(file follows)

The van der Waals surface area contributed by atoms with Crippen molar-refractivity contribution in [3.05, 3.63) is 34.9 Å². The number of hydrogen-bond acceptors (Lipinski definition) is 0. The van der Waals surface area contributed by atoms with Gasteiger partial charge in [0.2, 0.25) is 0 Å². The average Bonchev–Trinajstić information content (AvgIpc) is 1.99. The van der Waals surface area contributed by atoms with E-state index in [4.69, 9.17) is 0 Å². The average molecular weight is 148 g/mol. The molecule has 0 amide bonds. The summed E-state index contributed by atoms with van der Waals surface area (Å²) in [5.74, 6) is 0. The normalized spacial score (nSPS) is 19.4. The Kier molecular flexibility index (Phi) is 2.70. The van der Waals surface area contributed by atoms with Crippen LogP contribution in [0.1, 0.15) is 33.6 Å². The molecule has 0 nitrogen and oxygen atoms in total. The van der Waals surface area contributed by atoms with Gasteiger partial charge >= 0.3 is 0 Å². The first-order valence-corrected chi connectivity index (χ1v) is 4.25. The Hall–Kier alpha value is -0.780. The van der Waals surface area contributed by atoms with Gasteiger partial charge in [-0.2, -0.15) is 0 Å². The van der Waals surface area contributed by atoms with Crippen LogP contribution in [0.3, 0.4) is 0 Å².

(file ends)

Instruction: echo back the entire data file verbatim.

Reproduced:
The van der Waals surface area contributed by atoms with Crippen molar-refractivity contribution in [3.05, 3.63) is 34.9 Å². The number of hydrogen-bond acceptors (Lipinski definition) is 0. The van der Waals surface area contributed by atoms with Gasteiger partial charge in [0.2, 0.25) is 0 Å². The average Bonchev–Trinajstić information content (AvgIpc) is 1.99. The van der Waals surface area contributed by atoms with E-state index in [4.69, 9.17) is 0 Å². The average molecular weight is 148 g/mol. The molecule has 0 amide bonds. The summed E-state index contributed by atoms with van der Waals surface area (Å²) in [5.74, 6) is 0. The normalized spacial score (nSPS) is 19.4. The Kier molecular flexibility index (Phi) is 2.70. The van der Waals surface area contributed by atoms with Crippen LogP contribution in [0.1, 0.15) is 33.6 Å². The molecule has 0 nitrogen and oxygen atoms in total. The van der Waals surface area contributed by atoms with Gasteiger partial charge >= 0.3 is 0 Å². The first-order valence-corrected chi connectivity index (χ1v) is 4.25. The Hall–Kier alpha value is -0.780. The van der Waals surface area contributed by atoms with Gasteiger partial charge in [-0.2, -0.15) is 0 Å². The van der Waals surface area contributed by atoms with Crippen LogP contribution in [0.3, 0.4) is 0 Å².